Remains of the quay infrastructure at the Roman port of
Oiasso.
Remains of the quay infrastructure at the Roman port of Oiasso. © José Lopez

Hammer found in the Roman port of Oiasso. Given its similarity
with other pieces found in London and Ostia, it was probably
used in shipbuilding.
Hammer found in the Roman port of Oiasso. Given its similarity with other pieces found in London and Ostia, it was probably used in shipbuilding. © José Lopez
The archaeological digs conducted by Arkeolan at the large
mine in Arditurri (Arditurri 20) in Oiartzun in 2008 unearthed
important testimonies of Roman mining, including tools for working
the lode to obtain silver ore. The galleries were dug using the torrefaction
method, which consisted of burning large quantities of
wood next to the rock face to soften it up, thus making it easier to
dig away. Roman miners used oil lamps when working underground;
because they were made of clay, they often broke and the
shards were left inside the mines. The lamp in the picture depicts a
rowing vessel, with a high stern. The bow section has disappeared
and with it any indication of whether it was a warship (the vessels
in the Roman navy had a metal ram, or rostrum, which they used to
batter enemy ships). Mertxe Urteaga.
The archaeological digs conducted by Arkeolan at the large mine in Arditurri (Arditurri 20) in Oiartzun in 2008 unearthed important testimonies of Roman mining, including tools for working the lode to obtain silver ore. The galleries were dug using the torrefaction method, which consisted of burning large quantities of wood next to the rock face to soften it up, thus making it easier to dig away. Roman miners used oil lamps when working underground; because they were made of clay, they often broke and the shards were left inside the mines. The lamp in the picture depicts a rowing vessel, with a high stern. The bow section has disappeared and with it any indication of whether it was a warship (the vessels in the Roman navy had a metal ram, or rostrum, which they used to batter enemy ships). Mertxe Urteaga. © José Lopez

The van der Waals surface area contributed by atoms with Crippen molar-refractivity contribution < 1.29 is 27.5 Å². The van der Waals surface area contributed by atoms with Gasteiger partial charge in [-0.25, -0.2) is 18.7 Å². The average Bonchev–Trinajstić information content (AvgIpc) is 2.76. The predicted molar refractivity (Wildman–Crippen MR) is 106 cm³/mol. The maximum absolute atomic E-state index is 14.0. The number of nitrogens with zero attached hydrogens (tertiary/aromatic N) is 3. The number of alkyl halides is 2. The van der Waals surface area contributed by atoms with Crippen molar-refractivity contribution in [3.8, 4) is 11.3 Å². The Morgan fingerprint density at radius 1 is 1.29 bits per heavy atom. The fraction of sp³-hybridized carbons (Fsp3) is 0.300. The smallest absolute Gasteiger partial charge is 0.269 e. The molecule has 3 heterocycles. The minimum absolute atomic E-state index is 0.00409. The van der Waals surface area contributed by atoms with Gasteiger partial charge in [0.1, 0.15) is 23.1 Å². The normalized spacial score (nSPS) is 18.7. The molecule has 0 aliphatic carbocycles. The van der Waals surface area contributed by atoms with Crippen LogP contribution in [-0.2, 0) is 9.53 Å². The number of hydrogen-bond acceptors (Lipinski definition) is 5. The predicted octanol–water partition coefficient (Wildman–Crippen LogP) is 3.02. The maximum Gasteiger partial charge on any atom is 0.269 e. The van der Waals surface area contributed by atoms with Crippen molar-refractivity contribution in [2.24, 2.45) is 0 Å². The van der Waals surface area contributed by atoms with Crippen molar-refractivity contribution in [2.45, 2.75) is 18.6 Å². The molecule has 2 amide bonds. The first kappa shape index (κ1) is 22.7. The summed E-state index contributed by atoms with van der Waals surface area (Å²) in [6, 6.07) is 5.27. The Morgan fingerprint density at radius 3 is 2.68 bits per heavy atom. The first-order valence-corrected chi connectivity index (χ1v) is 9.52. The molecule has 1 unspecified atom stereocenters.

The Atlantic context of the Western empire, with the Roman
ports of Portus Victoriae Iuliobrigensium (Santander), Oiasso (Irun),
Burdigala (Bordeaux), Gesoriacum (Boulogne-sur-mer), home of
Rome's Atlantic fleet, Condevicnum or Portus Namnetum (Nantes)
and Londinium (London)
The Atlantic context of the Western empire, with the Roman ports of Portus Victoriae Iuliobrigensium (Santander), Oiasso (Irun), Burdigala (Bordeaux), Gesoriacum (Boulogne-sur-mer), home of Rome's Atlantic fleet, Condevicnum or Portus Namnetum (Nantes) and Londinium (London). © José Lopez
Roman merchant ship. One essential feature was the way Roman
vessels of Mediterranean origin were adapted to the particular characteristics
of the Bay of Biscay, very probably leading to a new type
of ship. Along these coasts, the Romans encountered different sailing
conditions to those they were accustomed, with features such as tides,
Atlantic waves, sand bars and prevailing winds. At the same
ti-me, local building materials and techniques were also different,
fostering a symbiosis that was to mark the beginning of an evolutionary
step in shipbuilding techniques.
Roman merchant ship. One essential feature was the way Roman vessels of Mediterranean origin were adapted to the particular characteristics of the Bay of Biscay, very probably leading to a new type of ship. Along these coasts, the Romans encountered different sailing conditions to those they were accustomed, with features such as tides, Atlantic waves, sand bars and prevailing winds. At the same ti-me, local building materials and techniques were also different, fostering a symbiosis that was to mark the beginning of an evolutionary step in shipbuilding techniques. © José Lopez

These ships are reconstructions of another type of Atlantic vessel
found in excavations on the River Thames in England.
These ships are reconstructions of another type of Atlantic vessel found in excavations on the River Thames in England. © José Lopez